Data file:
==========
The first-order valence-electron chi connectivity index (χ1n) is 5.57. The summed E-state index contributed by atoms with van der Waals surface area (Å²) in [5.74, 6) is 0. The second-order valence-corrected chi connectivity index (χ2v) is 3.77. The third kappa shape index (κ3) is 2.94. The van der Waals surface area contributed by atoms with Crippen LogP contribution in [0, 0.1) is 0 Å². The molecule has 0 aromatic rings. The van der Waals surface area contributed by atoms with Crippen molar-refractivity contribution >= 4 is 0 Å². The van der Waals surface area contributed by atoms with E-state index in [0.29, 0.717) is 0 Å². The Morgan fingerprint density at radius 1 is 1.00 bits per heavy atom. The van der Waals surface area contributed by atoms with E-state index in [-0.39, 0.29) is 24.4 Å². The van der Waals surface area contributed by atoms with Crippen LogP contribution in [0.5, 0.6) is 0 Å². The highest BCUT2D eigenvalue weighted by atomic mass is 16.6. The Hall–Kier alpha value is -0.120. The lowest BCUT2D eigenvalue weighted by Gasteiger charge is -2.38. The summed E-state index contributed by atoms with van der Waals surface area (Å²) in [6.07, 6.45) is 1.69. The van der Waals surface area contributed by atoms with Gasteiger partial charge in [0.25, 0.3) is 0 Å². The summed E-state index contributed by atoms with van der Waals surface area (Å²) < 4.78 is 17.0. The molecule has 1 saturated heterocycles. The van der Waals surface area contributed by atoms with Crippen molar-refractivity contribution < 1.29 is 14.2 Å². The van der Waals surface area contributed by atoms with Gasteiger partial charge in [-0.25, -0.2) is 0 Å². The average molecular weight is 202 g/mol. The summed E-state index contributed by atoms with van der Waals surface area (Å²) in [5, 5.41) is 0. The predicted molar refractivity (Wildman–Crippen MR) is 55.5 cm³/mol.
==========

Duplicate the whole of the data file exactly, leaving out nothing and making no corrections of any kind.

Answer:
The first-order valence-electron chi connectivity index (χ1n) is 5.57. The summed E-state index contributed by atoms with van der Waals surface area (Å²) in [5.74, 6) is 0. The second-order valence-corrected chi connectivity index (χ2v) is 3.77. The third kappa shape index (κ3) is 2.94. The van der Waals surface area contributed by atoms with Crippen LogP contribution in [0, 0.1) is 0 Å². The molecule has 0 aromatic rings. The van der Waals surface area contributed by atoms with Crippen molar-refractivity contribution >= 4 is 0 Å². The van der Waals surface area contributed by atoms with E-state index in [0.29, 0.717) is 0 Å². The Morgan fingerprint density at radius 1 is 1.00 bits per heavy atom. The van der Waals surface area contributed by atoms with E-state index in [-0.39, 0.29) is 24.4 Å². The van der Waals surface area contributed by atoms with Crippen LogP contribution in [0.5, 0.6) is 0 Å². The highest BCUT2D eigenvalue weighted by atomic mass is 16.6. The Hall–Kier alpha value is -0.120. The lowest BCUT2D eigenvalue weighted by Gasteiger charge is -2.38. The summed E-state index contributed by atoms with van der Waals surface area (Å²) in [6.07, 6.45) is 1.69. The van der Waals surface area contributed by atoms with Gasteiger partial charge in [0.25, 0.3) is 0 Å². The summed E-state index contributed by atoms with van der Waals surface area (Å²) < 4.78 is 17.0. The molecule has 1 saturated heterocycles. The van der Waals surface area contributed by atoms with Crippen molar-refractivity contribution < 1.29 is 14.2 Å². The van der Waals surface area contributed by atoms with Gasteiger partial charge in [-0.25, -0.2) is 0 Å². The average molecular weight is 202 g/mol. The summed E-state index contributed by atoms with van der Waals surface area (Å²) in [5, 5.41) is 0. The predicted molar refractivity (Wildman–Crippen MR) is 55.5 cm³/mol.